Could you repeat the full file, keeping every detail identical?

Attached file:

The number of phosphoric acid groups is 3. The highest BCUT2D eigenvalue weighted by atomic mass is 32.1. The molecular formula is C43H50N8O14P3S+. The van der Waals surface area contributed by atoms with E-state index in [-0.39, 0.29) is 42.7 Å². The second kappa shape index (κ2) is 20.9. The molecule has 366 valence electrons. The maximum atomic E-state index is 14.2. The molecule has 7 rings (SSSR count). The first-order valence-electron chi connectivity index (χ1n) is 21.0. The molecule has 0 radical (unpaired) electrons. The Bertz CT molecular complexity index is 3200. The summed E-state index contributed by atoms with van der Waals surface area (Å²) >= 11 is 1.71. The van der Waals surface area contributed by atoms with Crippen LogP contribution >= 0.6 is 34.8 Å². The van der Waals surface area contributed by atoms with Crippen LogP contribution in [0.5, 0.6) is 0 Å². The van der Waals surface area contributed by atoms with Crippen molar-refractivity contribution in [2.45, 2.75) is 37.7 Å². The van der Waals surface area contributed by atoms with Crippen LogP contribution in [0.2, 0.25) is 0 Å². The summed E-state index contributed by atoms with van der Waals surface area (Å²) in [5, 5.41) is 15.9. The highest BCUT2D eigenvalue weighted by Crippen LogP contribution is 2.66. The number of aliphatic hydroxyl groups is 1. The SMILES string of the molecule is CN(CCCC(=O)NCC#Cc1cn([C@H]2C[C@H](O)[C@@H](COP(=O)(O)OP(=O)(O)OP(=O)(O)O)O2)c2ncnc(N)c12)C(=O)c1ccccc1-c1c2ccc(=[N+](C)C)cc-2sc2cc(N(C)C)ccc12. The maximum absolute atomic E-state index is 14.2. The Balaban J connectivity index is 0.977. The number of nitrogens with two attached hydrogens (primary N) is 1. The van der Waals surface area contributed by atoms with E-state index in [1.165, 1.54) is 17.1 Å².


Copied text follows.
The number of phosphoric acid groups is 3. The highest BCUT2D eigenvalue weighted by atomic mass is 32.1. The molecular formula is C43H50N8O14P3S+. The van der Waals surface area contributed by atoms with E-state index in [-0.39, 0.29) is 42.7 Å². The second kappa shape index (κ2) is 20.9. The molecule has 366 valence electrons. The maximum atomic E-state index is 14.2. The molecule has 7 rings (SSSR count). The first-order valence-electron chi connectivity index (χ1n) is 21.0. The molecule has 0 radical (unpaired) electrons. The Bertz CT molecular complexity index is 3200. The summed E-state index contributed by atoms with van der Waals surface area (Å²) >= 11 is 1.71. The van der Waals surface area contributed by atoms with Crippen LogP contribution >= 0.6 is 34.8 Å². The van der Waals surface area contributed by atoms with Crippen LogP contribution in [0.5, 0.6) is 0 Å². The van der Waals surface area contributed by atoms with Crippen molar-refractivity contribution in [2.45, 2.75) is 37.7 Å². The van der Waals surface area contributed by atoms with Crippen LogP contribution in [0.2, 0.25) is 0 Å². The summed E-state index contributed by atoms with van der Waals surface area (Å²) in [5, 5.41) is 15.9. The highest BCUT2D eigenvalue weighted by Crippen LogP contribution is 2.66. The number of aliphatic hydroxyl groups is 1. The SMILES string of the molecule is CN(CCCC(=O)NCC#Cc1cn([C@H]2C[C@H](O)[C@@H](COP(=O)(O)OP(=O)(O)OP(=O)(O)O)O2)c2ncnc(N)c12)C(=O)c1ccccc1-c1c2ccc(=[N+](C)C)cc-2sc2cc(N(C)C)ccc12. The maximum absolute atomic E-state index is 14.2. The Balaban J connectivity index is 0.977. The number of nitrogens with two attached hydrogens (primary N) is 1. The van der Waals surface area contributed by atoms with E-state index in [1.165, 1.54) is 17.1 Å².